How to reduce exhaust drone

Exhaust drone isn't noise from the engine, it's engine noise acting upon the exhaust system. Imagine a child on a swing; if you give the child a small push, she moves a little. Wait for her to come back to you and apply the same amount of force just as she begins to swing away and she'll go a little higher. Exhaust pipes respond to high-frequency sound in the same way. Certain frequencies will keep adding energy to the vibrating tubes until they begin to hum or "drone." Reducing drone comes down to changing the tube's resonant frequency range and reducing the sound waves that cause it to vibrate in the first place.

Cut a two-foot section of exhaust tubing out of a straight section of the pipe. Ideally, make this cut as close to the engine as possible but no less than 12 inches away from the catalytic converter. Slide an exhaust clamp over one of your cherry bomb muffler couplings and slide the cherry bomb over the section of tube closest to the converter. Tighten the clamp. Slide the other cherry bomb over the other end of the tube, but don't tighten the clamp yet.

Hold the two-foot cutout up in between the cherry bombs. Mark it so that it will slide at least 1 1/2 inches into the muffler tips when you install it in between them. If in doubt, mark it a bit long. Cut the tube and test fit it between the two cherry bombs and trim the fill-piece to fit if it's too long. Pull the piece back out, install the clamps over the cherry bombs and reinstall the tube. Tighten the tube clamps, but remove the rearmost cherry bomb clamp.

Wind your header wrap around the rear cherry bomb twice and hold the wrap while you install the exhaust clamp over it. The exhaust clamp both holds the cherry bomb in place and anchors the wrap. You could use a separate hose clamp to secure the header wrap, but there's no sense in wasting a perfectly good exhaust clamp.

Wrap your exhaust pipe with header wrap from the second cherry bomb all the way back to the muffler. You may need to unravel the roll completely to fit it between the top of the pipe and the chassis. Wrap the pipe in tight spirals, allowing each spiral to overlap the last by about 1/2 inch. You may wish to install a hose clamp every two feet or so to keep the wrap from unravelling as you work toward the muffler.

Secure the exhaust wrap at the muffler, keeping it taut at all times. Secure the wrap using the stock muffler clamp as you did at the cherry bomb, or use a separate muffler clamp or hose clamp if your muffler is welded on.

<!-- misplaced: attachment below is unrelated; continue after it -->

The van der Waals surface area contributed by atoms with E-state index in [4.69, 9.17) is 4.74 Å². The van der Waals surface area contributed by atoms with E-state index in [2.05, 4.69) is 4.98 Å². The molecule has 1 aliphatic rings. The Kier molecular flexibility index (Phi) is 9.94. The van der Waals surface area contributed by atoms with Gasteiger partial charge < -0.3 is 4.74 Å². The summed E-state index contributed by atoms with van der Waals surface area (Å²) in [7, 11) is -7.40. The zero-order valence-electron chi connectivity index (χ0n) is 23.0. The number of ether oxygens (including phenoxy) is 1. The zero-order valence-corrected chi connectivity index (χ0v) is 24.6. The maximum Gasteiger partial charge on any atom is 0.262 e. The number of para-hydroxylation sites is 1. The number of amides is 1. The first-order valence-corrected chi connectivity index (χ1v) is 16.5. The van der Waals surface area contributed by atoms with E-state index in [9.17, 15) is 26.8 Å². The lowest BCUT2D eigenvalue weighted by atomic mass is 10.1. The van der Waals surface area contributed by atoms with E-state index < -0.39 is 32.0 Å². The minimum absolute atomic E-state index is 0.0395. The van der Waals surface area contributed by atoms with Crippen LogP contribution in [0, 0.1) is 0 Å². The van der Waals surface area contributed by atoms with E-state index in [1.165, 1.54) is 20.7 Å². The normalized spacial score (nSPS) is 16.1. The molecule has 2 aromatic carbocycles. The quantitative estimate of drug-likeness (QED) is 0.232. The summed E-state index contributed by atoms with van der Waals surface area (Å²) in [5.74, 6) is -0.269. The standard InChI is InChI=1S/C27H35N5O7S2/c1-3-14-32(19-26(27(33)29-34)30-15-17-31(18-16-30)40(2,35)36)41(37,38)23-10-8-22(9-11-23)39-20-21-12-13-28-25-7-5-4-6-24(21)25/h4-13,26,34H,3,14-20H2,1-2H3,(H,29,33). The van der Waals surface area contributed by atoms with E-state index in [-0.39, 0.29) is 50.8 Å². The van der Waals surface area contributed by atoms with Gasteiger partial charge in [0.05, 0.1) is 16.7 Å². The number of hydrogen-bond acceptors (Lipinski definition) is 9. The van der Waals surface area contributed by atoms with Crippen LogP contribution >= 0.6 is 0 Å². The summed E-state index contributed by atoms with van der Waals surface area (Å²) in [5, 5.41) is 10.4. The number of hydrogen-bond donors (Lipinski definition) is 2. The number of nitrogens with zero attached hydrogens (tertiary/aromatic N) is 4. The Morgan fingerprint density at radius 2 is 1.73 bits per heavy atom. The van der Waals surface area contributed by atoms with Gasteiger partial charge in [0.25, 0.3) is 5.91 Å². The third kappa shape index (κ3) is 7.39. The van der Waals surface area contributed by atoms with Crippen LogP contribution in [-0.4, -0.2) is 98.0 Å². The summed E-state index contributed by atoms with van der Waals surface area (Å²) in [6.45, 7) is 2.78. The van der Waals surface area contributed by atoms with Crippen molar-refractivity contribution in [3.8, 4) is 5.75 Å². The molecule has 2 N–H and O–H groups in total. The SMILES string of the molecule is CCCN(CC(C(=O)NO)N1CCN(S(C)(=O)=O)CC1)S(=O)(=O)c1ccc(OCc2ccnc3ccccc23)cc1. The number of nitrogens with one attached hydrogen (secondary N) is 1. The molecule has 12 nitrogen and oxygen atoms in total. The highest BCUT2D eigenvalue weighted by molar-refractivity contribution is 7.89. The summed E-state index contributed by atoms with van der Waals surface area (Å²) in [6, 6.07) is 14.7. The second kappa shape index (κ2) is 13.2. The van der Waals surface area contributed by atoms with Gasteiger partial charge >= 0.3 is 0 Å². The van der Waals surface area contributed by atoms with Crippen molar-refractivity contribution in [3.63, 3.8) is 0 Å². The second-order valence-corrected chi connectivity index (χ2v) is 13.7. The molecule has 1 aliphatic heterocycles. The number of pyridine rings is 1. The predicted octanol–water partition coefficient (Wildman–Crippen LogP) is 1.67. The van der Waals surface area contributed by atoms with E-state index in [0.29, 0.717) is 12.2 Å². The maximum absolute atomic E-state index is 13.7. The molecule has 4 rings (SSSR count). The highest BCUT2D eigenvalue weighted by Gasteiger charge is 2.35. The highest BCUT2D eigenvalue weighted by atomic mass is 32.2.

This approach works in two ways. The header wrap effectively increases the pipe's resonant frequency by absorbing some of the vibration energy, working in much the same way as the harmonic balancer does on the engine. However, the cherry bombs are doing the lion's share of the work here. Not only does the muffler packing absorb some of the sound energy, but using two very short mufflers instead of one long one also targets only drone-inducing high frequency sound waves. The longer and more mellifluous low frequency waves will pass right through the mufflers losing little to none of their energy. Ultimately, you'll end up with a much smoother, lower and more pleasant-sounding exhaust note. When applied in this manner, a 2-inch by 50-foot roll of header wrap covers about 18 feet of 1-1/2-inch diameter tubing, 12 feet of 2-inch diameter, 9-1/2 feet of 2-1/2-inch tube and 8 feet of a 3-inch diameter tube.


Don't wrap the catalytic converter or muffler. The converter may melt and you're just wasting header wrap on the muffler.

Things You'll Need

  • Basic hand tools
  • Reciprocating saw
  • Grinder
  • 4 exhaust clamps
  • Welder and welding supplies
  • 2 or 4 6-inch long "cherry bomb"-type mufflers
  • Large hose clamp
  • Exhaust header wrap
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About the Author

Richard Rowe has been writing professionally since 2007, specializing in automotive topics. He has worked as a tractor-trailer driver and mechanic, a rigger at a fire engine factory and as a race-car driver and builder. Rowe studied engineering, philosophy and American literature at Central Florida Community College.